U.S. decision to legalize same-sex “marriages” godless, sinful – Russian Church

Moscow, June 29, Interfax – The Russian Orthodox Church has appealed to all Russian advocates of the American model of governance, asking them to think twice about the consequences of the United States’ decision to legalize same-sex “marriages”. “The people who are into ‘democracy the American way’ and trying to reconcile it with traditional values need to think hard after this decision,” the head of the Synodal Department for Church and Society Relations Archpriest Vsevolod…Continue Reading

Fr. Z Blog . . . Congratulations To His Eminence Cardinal Burke . . .

Today is His Eminence Raymond Card. Burke’s 40th anniversary of ordination to the sacred priesthood.  He was, I believe, ordained by Paul VI. That was a good day for the Church. Card. Burke is one of the kindest men alive and a great scholar of Holy Church’s law. I am sure that all of you will stop, right now, and say a prayer for him.

Culture Of Life 101 . . . “The ‘Gay’ Case Against Abortion”

By BRIAN CLOWES (Editor’s Note: Brian Clowes has been director of research and training at Human Life International since 1995. For electronic copies of previous articles on homosexual “marriage,” the special rights agenda, and the role of homosexuality in the Church crisis, e-mail him at bclowes@hli.org.) + + + “Feminists and political liberals have argued…Continue Reading

Protecting Hatred Preserves Freedom

By ANDREW P. NAPOLITANO The tragedy of a mass murder in Charleston, S.C., obviously motivated by racial hatred, has raised anew the issue of the lawfulness of the state expressing an opinion by flying a Confederate flag at the statehouse, and the constitutionality of the use of the First Amendment to protect hate speech and…Continue Reading

NATO-Russia Collision Ahead?

By PATRICK J. BUCHANAN “U.S. Poised to Put Heavy Weaponry in East Europe: A Message to Russia,” ran the headline in The New York Times. “In a significant move to deter possible Russian aggression in Europe, the Pentagon is poised to store battle tanks, infantry fighting vehicles, and other heavy weapons for as many as…Continue Reading

The Myth Of Autonomy

By DONALD DeMARCO I Never Sang for My Father, a 1970 film based on Robert Anderson’s play by the same name, features a father who identifies himself as a “self-made man” who struggled hard for everything he achieved. Toward the end of the play, the father, now elderly and incapacitated, offers a desperate declaration of…Continue Reading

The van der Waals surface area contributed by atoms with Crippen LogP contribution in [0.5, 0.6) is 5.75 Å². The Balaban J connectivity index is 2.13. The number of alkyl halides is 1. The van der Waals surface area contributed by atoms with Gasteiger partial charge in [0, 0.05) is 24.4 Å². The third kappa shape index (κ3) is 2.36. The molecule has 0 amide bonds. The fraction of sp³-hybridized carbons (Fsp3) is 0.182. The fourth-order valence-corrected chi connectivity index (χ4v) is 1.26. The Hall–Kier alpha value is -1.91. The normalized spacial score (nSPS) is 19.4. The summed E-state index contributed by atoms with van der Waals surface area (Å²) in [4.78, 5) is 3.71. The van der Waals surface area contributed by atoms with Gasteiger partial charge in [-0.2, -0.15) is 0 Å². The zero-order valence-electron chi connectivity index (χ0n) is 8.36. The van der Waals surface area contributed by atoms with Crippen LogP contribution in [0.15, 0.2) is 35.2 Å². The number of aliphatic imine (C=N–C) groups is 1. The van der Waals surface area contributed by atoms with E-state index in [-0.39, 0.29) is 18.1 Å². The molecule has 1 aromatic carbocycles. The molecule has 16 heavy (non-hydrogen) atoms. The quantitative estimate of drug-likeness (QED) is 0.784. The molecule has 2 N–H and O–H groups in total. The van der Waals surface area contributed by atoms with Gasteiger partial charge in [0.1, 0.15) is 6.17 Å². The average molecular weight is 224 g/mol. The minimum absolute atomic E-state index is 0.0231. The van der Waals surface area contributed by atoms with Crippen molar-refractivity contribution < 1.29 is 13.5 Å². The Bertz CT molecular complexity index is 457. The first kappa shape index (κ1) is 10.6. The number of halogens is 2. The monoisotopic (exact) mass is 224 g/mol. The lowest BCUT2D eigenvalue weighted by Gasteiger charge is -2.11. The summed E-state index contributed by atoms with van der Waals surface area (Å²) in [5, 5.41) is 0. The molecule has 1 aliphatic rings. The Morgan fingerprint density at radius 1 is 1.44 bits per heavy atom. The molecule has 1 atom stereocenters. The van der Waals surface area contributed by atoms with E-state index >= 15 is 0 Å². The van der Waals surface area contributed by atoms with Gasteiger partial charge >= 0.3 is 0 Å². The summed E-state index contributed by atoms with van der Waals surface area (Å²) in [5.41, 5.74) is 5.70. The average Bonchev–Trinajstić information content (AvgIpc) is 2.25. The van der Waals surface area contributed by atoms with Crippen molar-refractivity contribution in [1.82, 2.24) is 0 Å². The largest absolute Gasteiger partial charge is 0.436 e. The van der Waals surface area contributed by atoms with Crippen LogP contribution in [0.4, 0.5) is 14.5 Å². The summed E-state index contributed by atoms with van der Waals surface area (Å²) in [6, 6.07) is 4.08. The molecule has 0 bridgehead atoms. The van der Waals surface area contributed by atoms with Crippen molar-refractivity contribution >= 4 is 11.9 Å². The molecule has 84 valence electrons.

More On The Particular Judgment

By JAMES LIKOUDIS As pointed out in a previous article (The Wanderer, July 3, 2014, p. 8B), the “silence regarding this particular dogma from all too many pulpits together with funeral Masses that focus on celebrating the life of the deceased and are replete with eulogies (amounting to instant canonization) have tended to make the…Continue Reading

Advertisement

Our Catholic Faith (Section B of print edition)

Chosen By God

By FR. ROBERT ALTIER Fifteenth Sunday In Ordinary Time (YR B) Readings: Amos 7:12-15 Eph. 1:3-14 Mark 6:7-13 In the first reading, Amaziah, the priest of Bethel (the place of the original Temple of the Lord), chastises the Prophet Amos for preaching against the goings on in the House of God. The priest tells the prophet to go and make…Continue Reading

National Mass Recalls Anniversary of St. Columbanus… “Why Are You So Frightened, You Men Of Little Faith?”

ARMAGH, Northern Ireland (ZENIT) — A national Mass of Thanksgiving to mark the 14th centenary of St. Columbanus was held at St. Patrick’s Cathedral in Armagh on Sunday, June 21. Opening remarks were given by Archbishop Eamon Martin of Armagh, and the homily was given by Fr. Neil Collins. Following are the texts of both, provided by ZENIT News Agency.…Continue Reading

An Apologetics Course… Refuting Objections To The Spiritual Soul’s Existence

By RAYMOND DE SOUZA, KM Part 8 The reader will have noticed the progression of thinking in this new series of articles in The Wanderer: Instead of dealing with various topics rather randomly, the section consists of a series of articles in the format of lessons within a course. So, the first topic was the most basic one, that is,…Continue Reading

The Four Marks Of The Church — Holiness

By DON FIER For the past two weeks, we have been unpacking the teaching of the Catechism of the Catholic Church (CCC) on the first of her four marks, that she is one. Our Lord left no room for uncertainty when He said, “There shall be one flock, one shepherd” (John 10:16), nor did St. Paul when he proclaimed that…Continue Reading

Catholic Replies

Editor’s Note: Commenting on the Bruce Jenner fiasco in his usually perceptive way, Fr. George Rutler of the Church of St. Michael in New York City said in a recent bulletin: “Anyone who can remain awake listening to the conversations of sedentary former athletes on ESPN is perhaps unable to think clearly on any subject of significance, but the declaration…Continue Reading

Catholic Heroes… St. Josemaria Escriva

By CAROLE BRESLIN Part 2 With the outbreak of civil war in Spain and the attack on the Catholic Church, many priests and religious were martyred. The existing government changed the constitution to legalize persecution of the Church by closing Catholic schools, ceasing reparation payments, and suppressing religious discussion. Among other things, this helped lead to the secularization of society…Continue Reading

Catholic Heroes . . . St. Josemaria Escriva

By CAROLE BRESLIN Part 1 God, in His loving Providence and perfect timing, gives the Church holy men and women to guide the Mystical Body of Christ. During the chaos of the Protestant revolt, he provided St. Ignatius and St. Teresa of Avila. At the beginning of the 20th century, as the lay faithful were being called to participate in…Continue Reading